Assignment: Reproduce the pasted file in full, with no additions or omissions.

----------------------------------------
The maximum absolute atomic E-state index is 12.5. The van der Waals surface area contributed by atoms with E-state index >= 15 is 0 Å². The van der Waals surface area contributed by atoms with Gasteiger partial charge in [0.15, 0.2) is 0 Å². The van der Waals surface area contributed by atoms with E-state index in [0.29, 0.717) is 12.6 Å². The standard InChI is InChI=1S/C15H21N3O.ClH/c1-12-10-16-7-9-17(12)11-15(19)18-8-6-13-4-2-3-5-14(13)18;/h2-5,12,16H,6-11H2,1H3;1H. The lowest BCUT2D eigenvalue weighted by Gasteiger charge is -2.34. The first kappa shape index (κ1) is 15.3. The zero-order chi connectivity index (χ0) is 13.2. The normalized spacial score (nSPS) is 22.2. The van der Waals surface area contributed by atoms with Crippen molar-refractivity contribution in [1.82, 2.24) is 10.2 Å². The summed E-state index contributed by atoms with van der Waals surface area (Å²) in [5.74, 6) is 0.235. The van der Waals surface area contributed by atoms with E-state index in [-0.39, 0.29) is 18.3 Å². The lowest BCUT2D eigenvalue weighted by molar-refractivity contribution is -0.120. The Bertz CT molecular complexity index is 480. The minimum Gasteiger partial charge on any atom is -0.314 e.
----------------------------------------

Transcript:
The maximum absolute atomic E-state index is 12.5. The van der Waals surface area contributed by atoms with E-state index >= 15 is 0 Å². The van der Waals surface area contributed by atoms with Gasteiger partial charge in [0.15, 0.2) is 0 Å². The van der Waals surface area contributed by atoms with E-state index in [0.29, 0.717) is 12.6 Å². The standard InChI is InChI=1S/C15H21N3O.ClH/c1-12-10-16-7-9-17(12)11-15(19)18-8-6-13-4-2-3-5-14(13)18;/h2-5,12,16H,6-11H2,1H3;1H. The lowest BCUT2D eigenvalue weighted by Gasteiger charge is -2.34. The first kappa shape index (κ1) is 15.3. The zero-order chi connectivity index (χ0) is 13.2. The normalized spacial score (nSPS) is 22.2. The van der Waals surface area contributed by atoms with Crippen molar-refractivity contribution in [1.82, 2.24) is 10.2 Å². The summed E-state index contributed by atoms with van der Waals surface area (Å²) in [5.74, 6) is 0.235. The van der Waals surface area contributed by atoms with E-state index in [-0.39, 0.29) is 18.3 Å². The lowest BCUT2D eigenvalue weighted by molar-refractivity contribution is -0.120. The Bertz CT molecular complexity index is 480. The minimum Gasteiger partial charge on any atom is -0.314 e.